I remember having a conversation with my disabled friend. And we were saying like, Oh, is it better to get the bus or taxi back from this one gay bar that's like two miles from our houses? And a bunch of people were being like, "Oh my god just walk." And we're like, "we, we can't walk two miles. That's what our whole conversation is about." And that kind of made me realise that not everyone's going to be thinking about accessibility all the time and stuff, which I fully understand. Like I didn't, even when I was walking with a cane, it wasn't until I got a wheelchair when I realised how difficult a slightly uneven pavements are. Uh, you know, I hadn't even thought that was something I needed to consider. So it's not that anyone's intolerant or unkind to me that, but realising that, I need to be able to speak up for everyone who has accessibility issues to make sure everyone has events and can be a part of the society that they can attend, and that we're not isolating disabled queer people from the rest of the queer community.

 

Max  6:02 

So basically, you're saying that ignorance is mainly the problem in that case?

 

Mary  6:09 

Yeah, like no one, no one's been acting with malice or anything. It's just, even if you're trying to think about you can't account, like, if you're not experiencing these issues, you can't think of every single thing that's going to matter.

 

For example, like, we have quite long online events, and that's fine for a lot of people. Personally, I can't sit in the same position for more than about half an hour, without it being quite painful. So, you know, most able bodied people, that's not a problem, that wouldn't even occur to them as a problem.

 

And it's just sort of trying to speak up for both myself with my own accessibility issues. Try and make sure I bring up other people and what they need as well. Yeah, it's no one being malicious. It's just ignorance. Even ignorance feels like a strong word. A lot of the time, you just won't know unless you're there yourself.

 

Max  7:05 

Yeah, I see that. I also feel like educating ourselves, though, it is our responsibility. And sometimes we really should know better, as people that have faced pre-justice…

Insert by Max: pardon the interruption, the word that past Max is unsuccessfully trying to pronounce here is PREJUDICE. Thank you for your time and enjoy the rest of the episode!

Max, continued

…and have been marginalised and the rest of society that maybe have a couple more privileges in that way. They don't really think about our needs, our rights as queer people. And we sometimes are doing the same to other people that have the lack of privilege, like if you're white, and queer, or able bodied, and queer, and you're sitting there, and you don't really actually think about the rest of the marginalised groups that are out there. I get that is not maliciousness or anything, but we can do better in some things. And on that note, since Pride just ended, or Pride Month, and a this year that events maybe haven't been the same.

 

Mary  8:15 

Yeah, mine ended up cancelled, actually, because the government regulations didn't change. But to be honest, I'm glad if it like if it's going to be safer.

 

Max  8:24 

Uh huh.

 

Mary  8:25 

You know, there's always next year, hopefully.

 

Max  8:28 

Yeah. But I feel like the lack of accessibility at pride is a huge issue. And I don't feel like a lot of things are being done about it.

 

Mary  8:41 

Yeah. I think with pride events, having to be rethought so much this year, and as they were last year, and possibly might have to be next year, I have no idea. I think now when we're having to adapt so many things anyway, now's a really good time for communities and Pride organisers to rethink the way that they're doing pride. And if we're changing it all anyway, let's change it for the better and make it more accessible. It's, you know, the perfect time for it really.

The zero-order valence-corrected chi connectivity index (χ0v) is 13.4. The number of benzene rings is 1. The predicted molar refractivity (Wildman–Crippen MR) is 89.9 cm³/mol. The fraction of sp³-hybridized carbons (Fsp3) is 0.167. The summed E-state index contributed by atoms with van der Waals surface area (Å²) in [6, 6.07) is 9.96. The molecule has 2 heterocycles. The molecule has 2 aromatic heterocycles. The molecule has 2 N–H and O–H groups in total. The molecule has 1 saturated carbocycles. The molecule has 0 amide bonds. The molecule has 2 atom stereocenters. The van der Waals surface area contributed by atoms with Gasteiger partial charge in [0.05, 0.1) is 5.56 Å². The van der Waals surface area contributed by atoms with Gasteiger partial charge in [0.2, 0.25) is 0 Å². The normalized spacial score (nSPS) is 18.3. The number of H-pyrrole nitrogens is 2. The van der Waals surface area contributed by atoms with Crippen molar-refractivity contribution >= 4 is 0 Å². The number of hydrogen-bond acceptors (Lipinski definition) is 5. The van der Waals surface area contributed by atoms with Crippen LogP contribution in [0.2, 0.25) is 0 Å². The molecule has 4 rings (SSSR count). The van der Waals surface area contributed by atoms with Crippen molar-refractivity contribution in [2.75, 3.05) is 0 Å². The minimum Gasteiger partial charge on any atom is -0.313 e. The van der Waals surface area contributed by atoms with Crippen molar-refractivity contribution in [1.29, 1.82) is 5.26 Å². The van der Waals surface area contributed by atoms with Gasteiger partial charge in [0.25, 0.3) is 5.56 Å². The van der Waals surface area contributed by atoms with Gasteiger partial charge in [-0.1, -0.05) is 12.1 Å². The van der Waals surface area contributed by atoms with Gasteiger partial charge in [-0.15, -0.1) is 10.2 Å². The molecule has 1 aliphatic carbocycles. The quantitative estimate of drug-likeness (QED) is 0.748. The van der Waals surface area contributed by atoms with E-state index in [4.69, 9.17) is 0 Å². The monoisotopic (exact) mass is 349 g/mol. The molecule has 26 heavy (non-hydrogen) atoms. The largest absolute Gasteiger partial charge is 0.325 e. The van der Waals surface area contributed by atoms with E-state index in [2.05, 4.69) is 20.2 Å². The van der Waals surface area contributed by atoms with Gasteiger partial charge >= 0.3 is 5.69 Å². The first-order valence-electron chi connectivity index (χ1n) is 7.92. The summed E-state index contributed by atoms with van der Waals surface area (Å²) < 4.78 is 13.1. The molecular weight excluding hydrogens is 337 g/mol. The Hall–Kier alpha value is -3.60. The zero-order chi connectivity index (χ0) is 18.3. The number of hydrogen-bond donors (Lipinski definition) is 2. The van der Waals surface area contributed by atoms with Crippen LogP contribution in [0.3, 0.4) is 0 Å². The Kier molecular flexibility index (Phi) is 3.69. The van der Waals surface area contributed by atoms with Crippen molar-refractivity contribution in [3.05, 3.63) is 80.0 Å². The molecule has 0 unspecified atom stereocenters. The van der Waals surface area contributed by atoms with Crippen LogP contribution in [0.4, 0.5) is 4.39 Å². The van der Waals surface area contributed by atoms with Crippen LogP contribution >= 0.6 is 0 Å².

Max  9:16 

Yeah, that's true. Have you had any experience yet? You said, your experience with a wheelchair and cane are kind of recent. But have you had any personal experiences at pride or pride events?

 

Mary  9:33 

So like I said, like my local pride got cancelled, which was a shame but obviously good if it's safer. I'd been really worried like in the weeks leading up to it, because I wasn't sure if I was going to get a wheelchair in time. I wasn't sure if I was going to be able to attend because I can't stand for very long. I definitely couldn't do the march or something. But once I got my wheelchair, I felt better because I can leave the house for more than, like 20 minutes or something.

 

But that did also raise some more worries. I haven't been to Pride in the city I'm currently living in. But in my home city, I remember like, the march is quite long. I think it was going over like cobbles and things. I remember the, like stores and events were being held in like a grassy slope area, which - my wheelchair can go over a bit of grass, it definitely couldn't do like a hill, that's grassy, it can't...

 

You don't realise how much pavements slope until you're in a wheelchair on them. You don't realise how incredibly steep wheelchair ramps are until you go up them. I don't think the people who build them have ever tried to actually use a wheelchair to go up them. So even though getting a wheelchair, I was so excited, because I was like, "Yes, I am going to be able to get it to Pride and stuff." As soon as I started using it around town, I did realise like, no, that hasn't solved all of my accessibility problems. And this isn't a great environment to be using a wheelchair in. And sort of thinking about past events, I've been to pride events, they could definitely do a lot to improve accessibility, making sure everything is accessible by a smooth paved path. If there's not an area in the city that offers that - well, 1, there definitely should be but, 2, you know like convention centres and things, they tend to be a lot... they tend to be a flat, even surface pretty much. They might be a possibility for venues.